Qiaotou, China

We had a small lunch of Naxi Ba Ba [the local flat bread] and deep fried bananas. Had we known what was coming we would have loaded up some energy. But we thought we just had 1.5 hours to go to Halfway GuestHouse. We did. But the 1/2 Way had a school group and no en suite rooms. No heating pads on the beds, either. Noisy & cold was not appealing. The beds sans heat pads were in a room with breezy gaps in the windows. The non en suite toilets were down the hall, down the concrete steps and around the corner from the sinks. They were open air squatty potties with awesome views of the moutains [and completely private unless the Mountain goats have binoculars]. Pretty to see but cold to use on a windy Mountain night. We decided to press on 1.5 kilometer to th next guestHouse. We're tired but what's 15 more minutes?

Five Fingers GuestHouse was up - yes, UP off the trail. Stiff legs, just one more hill. We climb to the GH and it looks abandoned. We call out for humans. One responds. Can we have a room? Nope, too busy. To busy with what? Not a single guest there. Not a single remodeling project, though needed, in process. Not a single sound of industry anywhere. I tell her I'm old [I'm past the age of mandatory retirement in China] & sick [cough, cough, hack...]. She refuses to House us.

Go back 15 minutes to the noisy cold place?

permalink written by  prrrrl on March 8, 2012 from Qiaotou, China
from the travel blog: Yunnan, China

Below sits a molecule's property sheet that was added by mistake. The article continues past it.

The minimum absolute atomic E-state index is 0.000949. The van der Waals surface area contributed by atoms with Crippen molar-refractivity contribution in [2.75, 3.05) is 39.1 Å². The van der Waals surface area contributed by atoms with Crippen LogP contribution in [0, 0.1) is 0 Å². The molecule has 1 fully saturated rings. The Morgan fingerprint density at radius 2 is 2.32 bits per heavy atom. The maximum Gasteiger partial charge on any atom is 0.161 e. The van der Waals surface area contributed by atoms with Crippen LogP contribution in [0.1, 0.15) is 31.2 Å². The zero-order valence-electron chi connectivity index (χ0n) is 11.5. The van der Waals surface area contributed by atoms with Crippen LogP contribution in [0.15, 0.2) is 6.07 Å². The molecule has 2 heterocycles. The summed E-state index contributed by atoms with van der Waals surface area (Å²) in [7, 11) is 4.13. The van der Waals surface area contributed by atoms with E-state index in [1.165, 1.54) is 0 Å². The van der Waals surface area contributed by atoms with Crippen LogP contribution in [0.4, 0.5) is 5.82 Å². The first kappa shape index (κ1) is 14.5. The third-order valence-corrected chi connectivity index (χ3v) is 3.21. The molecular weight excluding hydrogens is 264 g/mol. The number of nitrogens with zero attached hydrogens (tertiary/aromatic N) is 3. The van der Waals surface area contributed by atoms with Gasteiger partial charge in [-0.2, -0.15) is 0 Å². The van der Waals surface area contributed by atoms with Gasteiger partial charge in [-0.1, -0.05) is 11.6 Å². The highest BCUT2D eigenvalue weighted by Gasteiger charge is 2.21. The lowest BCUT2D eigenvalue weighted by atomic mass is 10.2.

tagged Private, Cold, Old, GuestHouse, Retirement, Cough, NaxiBaBa and Bananas

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Just not my day? Just not my two weeks!

Dali, China

I've had a very bad chest & head cold since the start of my vacation. Today is my last day. The coughing and sniffling have tapored off but are still there. So what happens the last day? Emptying of my digestive tract at both ends. I'm 'home' in my hostel bed with an upset tummy. Are vacations suppose to be like this?

permalink written by  prrrrl on March 13, 2012 from Dali, China
from the travel blog: Yunnan, China
tagged Bed, Sick, Cold and Digestive

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I still hear in English

Dali, China

Three new people checked into my room. They were all Chinese from Guang Zhou. We chatted the usual 'where are you from, where are you going, how long have you been traveling' conversation - all in Chinese! I was so proud of myself. They spoke slowly, I spoke slowly. But the communication worked!

Then I heard, "Beijing how long?" "One week," I answered. But he had said, "Beijing hau leng?" which means, 'is it very cold in Beijing?' proving that I'm stuck in English whether I try or not.


permalink written by  prrrrl on March 22, 2012 from Dali, China
from the travel blog: Yunnan, China
tagged Cold, Long, Proud and Mistranslation